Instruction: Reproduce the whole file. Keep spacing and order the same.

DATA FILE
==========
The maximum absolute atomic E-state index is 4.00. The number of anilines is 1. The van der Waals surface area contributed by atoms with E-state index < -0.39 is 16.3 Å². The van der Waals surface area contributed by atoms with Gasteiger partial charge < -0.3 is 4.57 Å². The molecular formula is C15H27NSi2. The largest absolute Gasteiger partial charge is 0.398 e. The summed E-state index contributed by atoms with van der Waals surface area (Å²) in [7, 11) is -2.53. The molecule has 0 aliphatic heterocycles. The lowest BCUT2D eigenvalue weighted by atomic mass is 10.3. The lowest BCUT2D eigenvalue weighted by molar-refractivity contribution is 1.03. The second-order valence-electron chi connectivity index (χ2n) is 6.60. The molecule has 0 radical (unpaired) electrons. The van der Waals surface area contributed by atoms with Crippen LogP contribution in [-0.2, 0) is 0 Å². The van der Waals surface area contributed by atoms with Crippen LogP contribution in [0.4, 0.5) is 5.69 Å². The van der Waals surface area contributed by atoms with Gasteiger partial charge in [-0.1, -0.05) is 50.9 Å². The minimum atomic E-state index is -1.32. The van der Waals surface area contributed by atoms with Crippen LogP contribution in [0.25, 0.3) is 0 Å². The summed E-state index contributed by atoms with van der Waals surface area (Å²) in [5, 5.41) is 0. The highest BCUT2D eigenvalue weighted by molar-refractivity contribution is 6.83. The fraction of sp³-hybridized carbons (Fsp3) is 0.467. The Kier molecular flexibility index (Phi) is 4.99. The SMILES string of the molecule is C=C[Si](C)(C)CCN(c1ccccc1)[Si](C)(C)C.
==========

The maximum absolute atomic E-state index is 4.00. The number of anilines is 1. The van der Waals surface area contributed by atoms with E-state index < -0.39 is 16.3 Å². The van der Waals surface area contributed by atoms with Gasteiger partial charge < -0.3 is 4.57 Å². The molecular formula is C15H27NSi2. The largest absolute Gasteiger partial charge is 0.398 e. The summed E-state index contributed by atoms with van der Waals surface area (Å²) in [7, 11) is -2.53. The molecule has 0 aliphatic heterocycles. The lowest BCUT2D eigenvalue weighted by atomic mass is 10.3. The lowest BCUT2D eigenvalue weighted by molar-refractivity contribution is 1.03. The second-order valence-electron chi connectivity index (χ2n) is 6.60. The molecule has 0 radical (unpaired) electrons. The van der Waals surface area contributed by atoms with Crippen LogP contribution in [-0.2, 0) is 0 Å². The van der Waals surface area contributed by atoms with Crippen LogP contribution in [0.4, 0.5) is 5.69 Å². The van der Waals surface area contributed by atoms with Gasteiger partial charge in [-0.1, -0.05) is 50.9 Å². The minimum atomic E-state index is -1.32. The van der Waals surface area contributed by atoms with Crippen LogP contribution in [0.25, 0.3) is 0 Å². The summed E-state index contributed by atoms with van der Waals surface area (Å²) in [5, 5.41) is 0. The highest BCUT2D eigenvalue weighted by molar-refractivity contribution is 6.83. The fraction of sp³-hybridized carbons (Fsp3) is 0.467. The Kier molecular flexibility index (Phi) is 4.99. The SMILES string of the molecule is C=C[Si](C)(C)CCN(c1ccccc1)[Si](C)(C)C.